My Lords, we do not underestimate the depth and sincerity of feeling in this matter—but the constitutional position is clear, even if complex. I hope your Lordships will agree that we have adopted the proper course.

6.29 p.m.


My Lords, I am sure that the noble Earl, Lord Grey, will allow me to intervene in the form of putting one or two questions for confirmation to the Minister. May I say at the outset that Her Majesty's Opposition entirely agree with the state- ment of the position that we have just heard. It is an important matter, partly because it is part of the agreement which we have, stemming largely from the 1931 agreement with the former Colonies and Dominions—self-governing and, indeed, independent countries within the Common-wealth. It also applies to the question of minority status and rights, which nowadays seems to appear in almost every country in one degree or another, or in one form or another, ourselves not excluded. Therefore, what the noble Lord has said is central to the continuing and firm policy of this country in relation to the internal administration and policy of equal and independent sovereign members of the Commonwealth, and indeed in relation to independent countries everywhere and not only in the Commonwealth.

The fact, however, that Canada, like so many Commonwealth countries, has the same monarchial Head of State as we have—a fact of gracious life that we rejoice in—occasionally raises questions of right of access, of petition. In case I did not quite hear what the noble Lord said, my first question is that although the Queen of the United Kingdom is the Queen of Canada nevertheless, first, she is bound by the advice that her Ministers in Canada proffer to her about everything which it is suggested to her she should do, and, secondly, she is represented in Canada by a Governor-General who is vice-regal in his status and his functions. If there is a question—this is the point of confirmation I wanted the noble Lord to assist me with—of access and petition, it is not here that it would lie but in Ottawa, to the vice-regal personage who, in fact, represents the Queen in Canada. I hope I have that right. I wonder whether our good friends, the National Indian Brotherhood, have quite understood that. As Canadians, if there is a right of petition, they have their very own at home.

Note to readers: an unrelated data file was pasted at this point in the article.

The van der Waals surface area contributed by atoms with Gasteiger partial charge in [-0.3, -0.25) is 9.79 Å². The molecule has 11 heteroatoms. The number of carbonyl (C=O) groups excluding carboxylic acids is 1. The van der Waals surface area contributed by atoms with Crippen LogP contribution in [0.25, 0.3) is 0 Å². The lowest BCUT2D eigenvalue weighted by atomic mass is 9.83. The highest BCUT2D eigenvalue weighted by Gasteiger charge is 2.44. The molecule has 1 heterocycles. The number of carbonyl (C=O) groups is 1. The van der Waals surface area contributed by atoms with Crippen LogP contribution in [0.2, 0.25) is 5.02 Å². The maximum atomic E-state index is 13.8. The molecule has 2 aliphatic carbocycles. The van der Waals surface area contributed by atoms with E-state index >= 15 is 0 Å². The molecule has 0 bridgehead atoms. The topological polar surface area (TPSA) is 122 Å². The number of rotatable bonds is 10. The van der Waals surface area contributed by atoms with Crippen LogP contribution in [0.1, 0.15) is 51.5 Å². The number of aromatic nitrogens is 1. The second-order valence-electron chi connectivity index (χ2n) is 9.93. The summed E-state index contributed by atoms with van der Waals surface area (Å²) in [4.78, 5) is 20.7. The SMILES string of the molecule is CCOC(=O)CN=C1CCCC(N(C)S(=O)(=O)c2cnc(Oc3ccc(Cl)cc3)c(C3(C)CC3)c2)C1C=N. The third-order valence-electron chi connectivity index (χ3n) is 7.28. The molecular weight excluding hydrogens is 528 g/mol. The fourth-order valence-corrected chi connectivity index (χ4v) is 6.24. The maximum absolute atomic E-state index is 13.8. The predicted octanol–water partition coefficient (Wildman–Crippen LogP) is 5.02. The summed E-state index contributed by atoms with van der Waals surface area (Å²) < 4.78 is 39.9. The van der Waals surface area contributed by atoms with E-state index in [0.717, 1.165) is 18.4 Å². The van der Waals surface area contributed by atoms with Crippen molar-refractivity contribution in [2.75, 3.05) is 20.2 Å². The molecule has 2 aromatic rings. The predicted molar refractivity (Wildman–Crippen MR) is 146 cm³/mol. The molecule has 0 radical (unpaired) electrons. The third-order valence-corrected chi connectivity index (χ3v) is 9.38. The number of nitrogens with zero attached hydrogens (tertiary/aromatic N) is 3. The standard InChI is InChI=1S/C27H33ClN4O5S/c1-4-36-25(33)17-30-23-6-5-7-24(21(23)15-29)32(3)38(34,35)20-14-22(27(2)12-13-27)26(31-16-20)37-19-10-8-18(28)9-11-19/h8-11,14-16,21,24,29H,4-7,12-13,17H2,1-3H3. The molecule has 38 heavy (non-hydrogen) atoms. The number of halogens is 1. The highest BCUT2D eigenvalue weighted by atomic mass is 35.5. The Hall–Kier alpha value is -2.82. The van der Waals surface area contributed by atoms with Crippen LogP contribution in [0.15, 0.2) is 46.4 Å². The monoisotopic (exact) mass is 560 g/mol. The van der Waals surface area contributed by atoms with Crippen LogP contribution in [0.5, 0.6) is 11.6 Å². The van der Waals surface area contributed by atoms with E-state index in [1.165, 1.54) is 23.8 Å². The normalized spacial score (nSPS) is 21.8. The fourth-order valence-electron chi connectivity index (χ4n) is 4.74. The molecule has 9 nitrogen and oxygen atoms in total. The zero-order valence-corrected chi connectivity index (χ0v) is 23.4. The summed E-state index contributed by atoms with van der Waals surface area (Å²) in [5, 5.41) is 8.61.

The 1867 Act which created the confederation, among other things specifically transferred totally from the United Kingdom Government to the new Federal Government in Ottawa every vestige of responsibility over this and every other minority—indeed the majority as well—of the citizens in the new Dominion. Indeed, the word " dominion " was not invented but introduced to Canada for the first time in relation to territories of this kind because somebody quoted the Bible. I will not say it was an innovation, but perhaps a practice that latter day politicians and statesmen might seek to revive: and he shall have dominion from sea to sea ". There you have it: the Pacific and the Atlantic; the Dominion of Canada; the transfer of these responsibilities entirely from this country to the new Federal Government. There it stands. They have revised it of course in 1951, 1955, and 1972. It is not for us to question or indeed discuss that.